Datura also known as Jimsonweed, Thorn apple, Devil’s trumpet has almost 15 species, distributed through out the warmer portions of the whole world. About ten species are found in India, of which D. innoxia , D. metel , D. alba and D. stramonium are important drug plants and others are ornamental.
Though whole plant has medicinal value, the leaves and seeds alone are recognized as official. This annual plant is bushy, smooth, fetid, 2 or 3 feet in height also attaining 6 ft or more in rich soils (Sasthri, 1952).
Datura has been used extensively in medicine. It is a strange ploy played by nature that a plant known almost exclusively for its toxicological effects finds its use in the medical field. It has been used as an anaesthetic for setting bones, treating bruises and wounds, skin ulcers, hemorrhoids, asthma, rheumatism, whooping cough, muscle spasm, sciatica, painful menstruation, etc. (Satyavati et al., 1976). Most of these uses have been proved effective by modern medicine. This study was under-taken to access the effect of this indigenous drug on antimicrobial, biochemical, histochemical and gelatinase expression related to wound healing.
Methods and Results
To read the full methodology and the details of the results of this study, please visit: www.elsevier.com/locate/jethpharm and subscribe to the journal.
Wound healing is a complex process characterized by homeostasis, re-epithelialisation, granulation tissue formation and remodeling of the extracellular matrix.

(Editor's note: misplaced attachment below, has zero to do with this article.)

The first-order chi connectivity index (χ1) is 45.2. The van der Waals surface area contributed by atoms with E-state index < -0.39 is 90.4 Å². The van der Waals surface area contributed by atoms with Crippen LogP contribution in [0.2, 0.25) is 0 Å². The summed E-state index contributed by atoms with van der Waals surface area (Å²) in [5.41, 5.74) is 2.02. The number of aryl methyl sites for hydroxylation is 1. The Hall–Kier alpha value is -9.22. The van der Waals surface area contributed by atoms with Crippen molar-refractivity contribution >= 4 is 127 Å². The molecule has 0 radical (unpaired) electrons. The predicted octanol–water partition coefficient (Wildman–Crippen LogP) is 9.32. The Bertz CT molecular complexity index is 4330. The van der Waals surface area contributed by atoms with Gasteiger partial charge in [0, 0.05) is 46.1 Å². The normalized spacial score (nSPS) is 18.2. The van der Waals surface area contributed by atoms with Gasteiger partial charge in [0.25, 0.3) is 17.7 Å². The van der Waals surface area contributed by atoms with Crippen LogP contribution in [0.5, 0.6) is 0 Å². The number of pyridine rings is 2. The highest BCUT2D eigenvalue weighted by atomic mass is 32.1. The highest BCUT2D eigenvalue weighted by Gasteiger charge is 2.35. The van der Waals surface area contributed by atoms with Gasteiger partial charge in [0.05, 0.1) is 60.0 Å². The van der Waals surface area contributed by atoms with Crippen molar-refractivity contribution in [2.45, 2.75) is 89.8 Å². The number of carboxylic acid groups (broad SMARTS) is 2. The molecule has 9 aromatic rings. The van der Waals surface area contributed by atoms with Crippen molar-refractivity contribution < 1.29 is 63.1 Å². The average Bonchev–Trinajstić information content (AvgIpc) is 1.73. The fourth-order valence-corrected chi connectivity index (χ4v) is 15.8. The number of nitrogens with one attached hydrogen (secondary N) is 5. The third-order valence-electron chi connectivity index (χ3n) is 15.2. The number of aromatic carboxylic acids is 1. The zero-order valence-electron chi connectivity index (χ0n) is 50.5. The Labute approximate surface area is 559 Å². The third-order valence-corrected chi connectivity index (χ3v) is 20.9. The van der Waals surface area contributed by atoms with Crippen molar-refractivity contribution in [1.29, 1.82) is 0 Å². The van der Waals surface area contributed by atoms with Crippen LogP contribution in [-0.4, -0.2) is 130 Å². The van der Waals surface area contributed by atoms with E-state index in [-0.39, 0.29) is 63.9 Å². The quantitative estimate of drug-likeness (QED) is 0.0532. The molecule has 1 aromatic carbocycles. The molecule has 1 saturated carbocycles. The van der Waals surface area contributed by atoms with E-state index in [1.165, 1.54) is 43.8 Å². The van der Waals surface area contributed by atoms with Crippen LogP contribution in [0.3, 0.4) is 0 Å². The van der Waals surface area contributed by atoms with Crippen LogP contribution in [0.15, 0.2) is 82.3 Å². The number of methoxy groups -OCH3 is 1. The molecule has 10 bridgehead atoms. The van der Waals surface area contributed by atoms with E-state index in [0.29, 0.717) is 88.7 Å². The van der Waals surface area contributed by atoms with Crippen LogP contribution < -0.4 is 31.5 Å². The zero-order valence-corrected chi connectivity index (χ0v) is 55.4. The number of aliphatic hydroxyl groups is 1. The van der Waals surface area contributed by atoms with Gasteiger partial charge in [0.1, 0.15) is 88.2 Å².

Though healing process takes place by itself and does not require much help, but various risk factors such as infection and delay in healing has brought attention to promote this process. Topical application of D. alba at the wound site produced significant wound healing activity, which may be due to its angiogenic and mitogenic potential. Its prohealing activity was marked as all the parameters observed were significantly affected.
The significant antibacterial effect of the crude alcohol extract and its fraction B against all the eight pathogens confirmed that the compounds present in the crude that are soluble in chloroform are responsible for the effective antimicrobial activity. Thin Layer Chromatography studies showed the presence of more than six different compounds (results are not shown) further confirmed the synergetic action of this fraction. The use of D. alba in India for various skin infections is justified by this work, as it showed commendable activity against all the test organisms.
Studies on animal models showed enhanced rate of wound contraction and drastic reduction in healing time than control, which might be due to enhanced epithelialisation.
The treated wounds after 4 days itself exhibited marked dryness of wound margins with tissue regeneration. Increased cellular infiltration observed from haematoxylin and eosin staining in treated cases may be due chemotactic effect enhanced by crude extract which might have attracted inflammatory cells towards the wound site. Increased cellular proliferation may be due to the mitogenic activity of the plant extract, which might have significantly contributed to healing process.
Early dermal and epidermal regeneration in treated rats also confirmed that the extract had a positive effect towards cellular proliferation, granulation tissue formation and epithelialisation.